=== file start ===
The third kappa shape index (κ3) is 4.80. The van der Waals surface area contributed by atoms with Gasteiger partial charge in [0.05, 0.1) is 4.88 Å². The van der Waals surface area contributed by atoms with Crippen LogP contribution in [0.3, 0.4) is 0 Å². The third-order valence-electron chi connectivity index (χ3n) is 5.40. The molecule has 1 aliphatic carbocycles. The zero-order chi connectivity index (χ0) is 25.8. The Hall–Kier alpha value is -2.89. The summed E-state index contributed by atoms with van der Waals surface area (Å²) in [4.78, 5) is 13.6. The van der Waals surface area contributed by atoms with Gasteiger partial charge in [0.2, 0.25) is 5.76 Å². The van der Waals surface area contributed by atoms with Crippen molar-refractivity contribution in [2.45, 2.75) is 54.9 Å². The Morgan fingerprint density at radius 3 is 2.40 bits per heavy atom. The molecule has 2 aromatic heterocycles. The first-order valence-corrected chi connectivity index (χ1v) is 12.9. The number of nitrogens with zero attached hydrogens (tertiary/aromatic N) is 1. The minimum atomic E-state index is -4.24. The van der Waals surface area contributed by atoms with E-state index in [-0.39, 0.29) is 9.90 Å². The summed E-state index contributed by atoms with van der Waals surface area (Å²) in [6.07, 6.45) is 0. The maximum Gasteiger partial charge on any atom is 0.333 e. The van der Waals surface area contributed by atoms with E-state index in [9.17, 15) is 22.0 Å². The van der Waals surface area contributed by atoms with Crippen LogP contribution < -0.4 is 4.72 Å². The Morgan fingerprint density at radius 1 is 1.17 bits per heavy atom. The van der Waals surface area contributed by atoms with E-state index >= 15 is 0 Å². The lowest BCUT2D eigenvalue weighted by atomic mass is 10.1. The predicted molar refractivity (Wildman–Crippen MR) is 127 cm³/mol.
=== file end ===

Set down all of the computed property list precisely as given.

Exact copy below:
The third kappa shape index (κ3) is 4.80. The van der Waals surface area contributed by atoms with Gasteiger partial charge in [0.05, 0.1) is 4.88 Å². The van der Waals surface area contributed by atoms with Crippen LogP contribution in [0.3, 0.4) is 0 Å². The third-order valence-electron chi connectivity index (χ3n) is 5.40. The molecule has 1 aliphatic carbocycles. The zero-order chi connectivity index (χ0) is 25.8. The Hall–Kier alpha value is -2.89. The summed E-state index contributed by atoms with van der Waals surface area (Å²) in [4.78, 5) is 13.6. The van der Waals surface area contributed by atoms with Gasteiger partial charge in [0.2, 0.25) is 5.76 Å². The van der Waals surface area contributed by atoms with Crippen molar-refractivity contribution in [2.45, 2.75) is 54.9 Å². The Morgan fingerprint density at radius 3 is 2.40 bits per heavy atom. The molecule has 2 aromatic heterocycles. The first-order valence-corrected chi connectivity index (χ1v) is 12.9. The number of nitrogens with zero attached hydrogens (tertiary/aromatic N) is 1. The minimum atomic E-state index is -4.24. The van der Waals surface area contributed by atoms with E-state index in [-0.39, 0.29) is 9.90 Å². The summed E-state index contributed by atoms with van der Waals surface area (Å²) in [6.07, 6.45) is 0. The maximum Gasteiger partial charge on any atom is 0.333 e. The van der Waals surface area contributed by atoms with E-state index in [9.17, 15) is 22.0 Å². The van der Waals surface area contributed by atoms with Crippen LogP contribution < -0.4 is 4.72 Å². The Morgan fingerprint density at radius 1 is 1.17 bits per heavy atom. The van der Waals surface area contributed by atoms with E-state index >= 15 is 0 Å². The lowest BCUT2D eigenvalue weighted by atomic mass is 10.1. The predicted molar refractivity (Wildman–Crippen MR) is 127 cm³/mol.